Reading level and interest level: RL: age 10 and up IL: age 12 and up
Review: This is a haunting tale of a writers made up story that ends up becoming a true nightmare. Fritz never expected to see one of the characters from his story in flesh and blood, but when Dr. Kalmenius walks through the door of the tavern, he can’t believe it and runs in terror. Accepting Ironsoul for his apprentice’s clockwork piece was a bad move for Karl. Gretl, in an act of unselfishness saves Ironsoul from death. All of the stories of the characters start to come together to form one story and when they meet in the end it is not what you were expecting at all. This fast-paced nightmare of a tale represents the sacrifices that humanity has taken with becoming mechanical, quite well. You could read it several times over.
Readers’ annotation: What started out as a bedtime story, turns into a real life nightmare.
Bibliotherapeutic usefulness: We have all had to sacrifice one thing or another in our lives, whether it be small or large, and it is not an easy thing to do. This book lends readers insight into the sacrifices, the good and the bad ones. It lets them know that they are not the only ones who have had to sacrifice something in their lives.
Issues present: This book is quite scary and it has violence. Some people might be against these topics. However, children use such topics in books to help them cope this these things in their daily lives.
Booktalk ideas: Introduce individual characters.
What if the story you thought was fiction became real?
Genre or subject: Science fiction: steampunk
Readalikes: Something Wicked This Way Comes, The Graveyard Book, Leviathan, The Girl in the Steel Corset, Soulless
Author’s website: http://www.philip-pullman.com/
Awards: Whitbread Award Nominee for Children’s Book (1996), School Library Journal Best Book of the Year (1998), New York Public Library Best Book of the Year (1998)
Reviews: Booklist: http://www.booklistonline.com/Clockwork-Philip-Pullman/pid=379878; School Library Journal: http://bookverdict.com/details.xqy?uri=Product-8999500.xml; Kirkus Review: https://www.kirkusreviews.com/book-reviews/philip-pullman-2/clockwork-2/
Why I chose it: This book looked incredibly interesting and I discovered that it was very eery and then wanted to add it to my collection.
Bibliographic information: The Halloween Tree. Ray Bradbury. Yearling, 1972. $5.50. 145p. ISBN-13: 9780375803017.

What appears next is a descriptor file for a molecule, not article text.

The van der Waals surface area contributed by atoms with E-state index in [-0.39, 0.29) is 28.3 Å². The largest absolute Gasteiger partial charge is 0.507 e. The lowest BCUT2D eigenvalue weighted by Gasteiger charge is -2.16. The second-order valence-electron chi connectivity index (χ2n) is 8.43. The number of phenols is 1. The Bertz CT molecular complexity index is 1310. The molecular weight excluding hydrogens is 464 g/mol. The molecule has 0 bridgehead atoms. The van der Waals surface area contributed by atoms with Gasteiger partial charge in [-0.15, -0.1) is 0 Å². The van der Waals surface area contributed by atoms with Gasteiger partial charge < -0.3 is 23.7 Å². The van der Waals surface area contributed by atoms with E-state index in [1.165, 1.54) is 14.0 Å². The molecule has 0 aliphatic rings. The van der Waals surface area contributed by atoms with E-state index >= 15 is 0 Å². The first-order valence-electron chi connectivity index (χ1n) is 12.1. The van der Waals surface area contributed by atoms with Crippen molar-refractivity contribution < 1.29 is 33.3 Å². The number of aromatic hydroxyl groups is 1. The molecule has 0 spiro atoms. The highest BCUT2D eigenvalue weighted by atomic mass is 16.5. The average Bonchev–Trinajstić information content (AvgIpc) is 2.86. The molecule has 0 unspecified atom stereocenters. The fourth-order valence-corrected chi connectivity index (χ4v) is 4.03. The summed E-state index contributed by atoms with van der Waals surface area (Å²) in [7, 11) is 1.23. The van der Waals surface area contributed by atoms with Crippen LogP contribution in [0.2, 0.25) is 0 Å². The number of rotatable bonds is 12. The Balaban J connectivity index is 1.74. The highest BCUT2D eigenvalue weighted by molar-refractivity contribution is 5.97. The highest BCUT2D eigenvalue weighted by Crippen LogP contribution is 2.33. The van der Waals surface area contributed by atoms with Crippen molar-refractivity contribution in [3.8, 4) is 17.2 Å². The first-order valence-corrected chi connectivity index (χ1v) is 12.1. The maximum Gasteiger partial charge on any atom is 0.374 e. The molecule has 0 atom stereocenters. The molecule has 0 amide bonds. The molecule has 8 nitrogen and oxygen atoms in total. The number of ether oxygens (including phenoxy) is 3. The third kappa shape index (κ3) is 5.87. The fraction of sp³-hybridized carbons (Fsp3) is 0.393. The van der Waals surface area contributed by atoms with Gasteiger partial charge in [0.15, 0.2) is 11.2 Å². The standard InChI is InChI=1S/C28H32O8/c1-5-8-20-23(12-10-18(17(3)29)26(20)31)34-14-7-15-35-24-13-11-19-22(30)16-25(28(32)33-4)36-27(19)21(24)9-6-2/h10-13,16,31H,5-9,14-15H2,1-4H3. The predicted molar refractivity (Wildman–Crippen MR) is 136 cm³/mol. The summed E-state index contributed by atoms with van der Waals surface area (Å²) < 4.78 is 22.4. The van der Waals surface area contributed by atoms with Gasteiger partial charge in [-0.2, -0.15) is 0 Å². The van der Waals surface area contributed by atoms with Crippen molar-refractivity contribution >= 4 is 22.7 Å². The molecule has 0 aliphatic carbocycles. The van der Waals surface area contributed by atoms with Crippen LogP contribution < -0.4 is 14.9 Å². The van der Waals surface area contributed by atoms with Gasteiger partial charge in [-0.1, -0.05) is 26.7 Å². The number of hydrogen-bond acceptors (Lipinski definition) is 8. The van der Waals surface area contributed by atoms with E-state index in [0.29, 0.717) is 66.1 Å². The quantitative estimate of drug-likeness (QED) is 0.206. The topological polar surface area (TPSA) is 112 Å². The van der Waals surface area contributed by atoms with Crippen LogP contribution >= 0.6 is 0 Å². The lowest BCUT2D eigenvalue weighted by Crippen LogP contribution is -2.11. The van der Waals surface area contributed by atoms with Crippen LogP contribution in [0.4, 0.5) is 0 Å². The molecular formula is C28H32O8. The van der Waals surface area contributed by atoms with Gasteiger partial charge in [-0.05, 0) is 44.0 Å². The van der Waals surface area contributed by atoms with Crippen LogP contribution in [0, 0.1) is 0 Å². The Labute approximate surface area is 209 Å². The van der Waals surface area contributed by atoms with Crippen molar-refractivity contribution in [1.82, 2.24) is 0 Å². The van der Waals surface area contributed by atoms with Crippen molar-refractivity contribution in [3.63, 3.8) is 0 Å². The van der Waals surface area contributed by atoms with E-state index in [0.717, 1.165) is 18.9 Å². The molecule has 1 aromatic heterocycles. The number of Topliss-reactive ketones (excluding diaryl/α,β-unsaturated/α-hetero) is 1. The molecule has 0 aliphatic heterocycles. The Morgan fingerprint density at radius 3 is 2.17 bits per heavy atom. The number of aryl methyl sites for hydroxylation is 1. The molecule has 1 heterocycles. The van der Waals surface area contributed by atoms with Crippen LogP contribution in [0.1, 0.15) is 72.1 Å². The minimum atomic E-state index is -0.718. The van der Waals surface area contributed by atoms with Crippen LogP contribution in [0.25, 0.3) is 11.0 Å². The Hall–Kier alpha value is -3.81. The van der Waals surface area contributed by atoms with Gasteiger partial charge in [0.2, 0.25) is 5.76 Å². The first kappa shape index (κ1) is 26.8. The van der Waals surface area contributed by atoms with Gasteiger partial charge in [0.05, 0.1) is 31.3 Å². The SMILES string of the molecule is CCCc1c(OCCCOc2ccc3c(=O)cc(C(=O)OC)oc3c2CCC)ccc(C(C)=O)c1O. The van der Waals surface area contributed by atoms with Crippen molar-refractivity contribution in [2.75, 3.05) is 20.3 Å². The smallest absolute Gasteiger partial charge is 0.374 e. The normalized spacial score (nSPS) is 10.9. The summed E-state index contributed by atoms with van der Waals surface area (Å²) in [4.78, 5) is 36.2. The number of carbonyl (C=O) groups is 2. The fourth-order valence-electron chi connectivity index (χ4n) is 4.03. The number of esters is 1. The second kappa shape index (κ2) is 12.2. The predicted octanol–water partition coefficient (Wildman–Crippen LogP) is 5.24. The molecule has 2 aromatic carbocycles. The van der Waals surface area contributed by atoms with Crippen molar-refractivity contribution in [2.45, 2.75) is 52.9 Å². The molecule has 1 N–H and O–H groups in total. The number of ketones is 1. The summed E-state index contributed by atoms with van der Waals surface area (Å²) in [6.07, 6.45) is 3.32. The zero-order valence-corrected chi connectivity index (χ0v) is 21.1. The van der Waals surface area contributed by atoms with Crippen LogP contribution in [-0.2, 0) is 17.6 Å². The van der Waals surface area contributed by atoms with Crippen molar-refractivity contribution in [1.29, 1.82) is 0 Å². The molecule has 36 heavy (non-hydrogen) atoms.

Summary: A group of eight friends, all boys, get all dressed up in their best costumes and head out to go trick-or-treating on Halloween night. They soon discover that a ninth Friend, Pipkin, has been taken away on an adventure that could be the end of his life. With the help of a shrouded guy named Moundshroud, the boys chase after their friend across space and through time. Traveling through such places as Ancient Egypt and Greek all the way to Mexico on the Day of the Dead. The origins of Halloween is revealed through their travels, as well as, the role of death and how it has shaped civilization.Will the boys reach Pipkin in time to save him and will he be the same in the end?
Reading level and interest level: RL: ages 10 and up IL: ages 12 and up
Review: Ray Bradbury’s work always has a meaningful core that slaps you in the face and makes you understand things on a whole new level and that is just what The Halloween Tree does. The Halloween Tree represents the influences for the traditions of different cultures have about Halloween and how they all merge into one. Pipkin is taken on a journey of life and death and his friends chase after him trying to keep him alive, along the way they learn the origins of Halloween and how other cultures celebrate the holiday. In the end, each boy gives up a year of his life for Pipkin so that he can live. Children will love this story’s lyrical text and learning about the origins of Halloween.
Readers’ annotation: On the night of Halloween 8 friends are swept away by the devil on a fantastical adventure to chase after a ninth friend who is battling death.
Bibliotherapeutic usefulness: This book discusses the death of a friend. Teens can read this book as a way to cope with a friend of theirs who may be struggling with a terminal disease or with a friend who has died. The kids in this book are brave and able to look death in the eye as a way to help their friend through this tough time. This will encourage kids to not be afraid of their situation.
Issues present: Many people may think that this title is too scary for young adults. It mentions death casually and has some scary creatures that could be considered frightening to some. However, children could use this book as a way to fight their fears of death and dying and be able to look at it with a different perspective. Also, they can fight their fears of things that go bump in the night be reading about these courageous kids and their adventures.